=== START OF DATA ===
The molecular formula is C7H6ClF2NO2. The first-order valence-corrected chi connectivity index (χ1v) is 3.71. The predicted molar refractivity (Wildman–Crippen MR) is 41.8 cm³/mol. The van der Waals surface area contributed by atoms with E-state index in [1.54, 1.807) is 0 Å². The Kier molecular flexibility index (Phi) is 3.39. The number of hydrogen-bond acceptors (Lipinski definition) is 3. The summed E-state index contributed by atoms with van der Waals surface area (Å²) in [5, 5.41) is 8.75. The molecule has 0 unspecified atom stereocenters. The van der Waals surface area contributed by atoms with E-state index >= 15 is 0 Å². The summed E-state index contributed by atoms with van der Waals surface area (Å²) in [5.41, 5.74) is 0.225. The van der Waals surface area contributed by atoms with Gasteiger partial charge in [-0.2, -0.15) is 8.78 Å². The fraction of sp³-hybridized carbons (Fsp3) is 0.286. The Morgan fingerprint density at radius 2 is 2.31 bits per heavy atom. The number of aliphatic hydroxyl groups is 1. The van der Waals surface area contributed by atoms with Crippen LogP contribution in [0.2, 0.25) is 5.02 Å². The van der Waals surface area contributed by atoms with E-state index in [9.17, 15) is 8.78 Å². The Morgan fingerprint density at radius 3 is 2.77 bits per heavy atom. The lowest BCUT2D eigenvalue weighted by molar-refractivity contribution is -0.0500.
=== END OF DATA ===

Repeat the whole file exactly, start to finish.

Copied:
The molecular formula is C7H6ClF2NO2. The first-order valence-corrected chi connectivity index (χ1v) is 3.71. The predicted molar refractivity (Wildman–Crippen MR) is 41.8 cm³/mol. The van der Waals surface area contributed by atoms with E-state index in [1.54, 1.807) is 0 Å². The Kier molecular flexibility index (Phi) is 3.39. The number of hydrogen-bond acceptors (Lipinski definition) is 3. The summed E-state index contributed by atoms with van der Waals surface area (Å²) in [5, 5.41) is 8.75. The molecule has 0 unspecified atom stereocenters. The van der Waals surface area contributed by atoms with E-state index >= 15 is 0 Å². The summed E-state index contributed by atoms with van der Waals surface area (Å²) in [5.41, 5.74) is 0.225. The van der Waals surface area contributed by atoms with Gasteiger partial charge in [-0.2, -0.15) is 8.78 Å². The fraction of sp³-hybridized carbons (Fsp3) is 0.286. The Morgan fingerprint density at radius 2 is 2.31 bits per heavy atom. The number of aliphatic hydroxyl groups is 1. The van der Waals surface area contributed by atoms with Crippen LogP contribution in [0.2, 0.25) is 5.02 Å². The van der Waals surface area contributed by atoms with E-state index in [9.17, 15) is 8.78 Å². The Morgan fingerprint density at radius 3 is 2.77 bits per heavy atom. The lowest BCUT2D eigenvalue weighted by molar-refractivity contribution is -0.0500.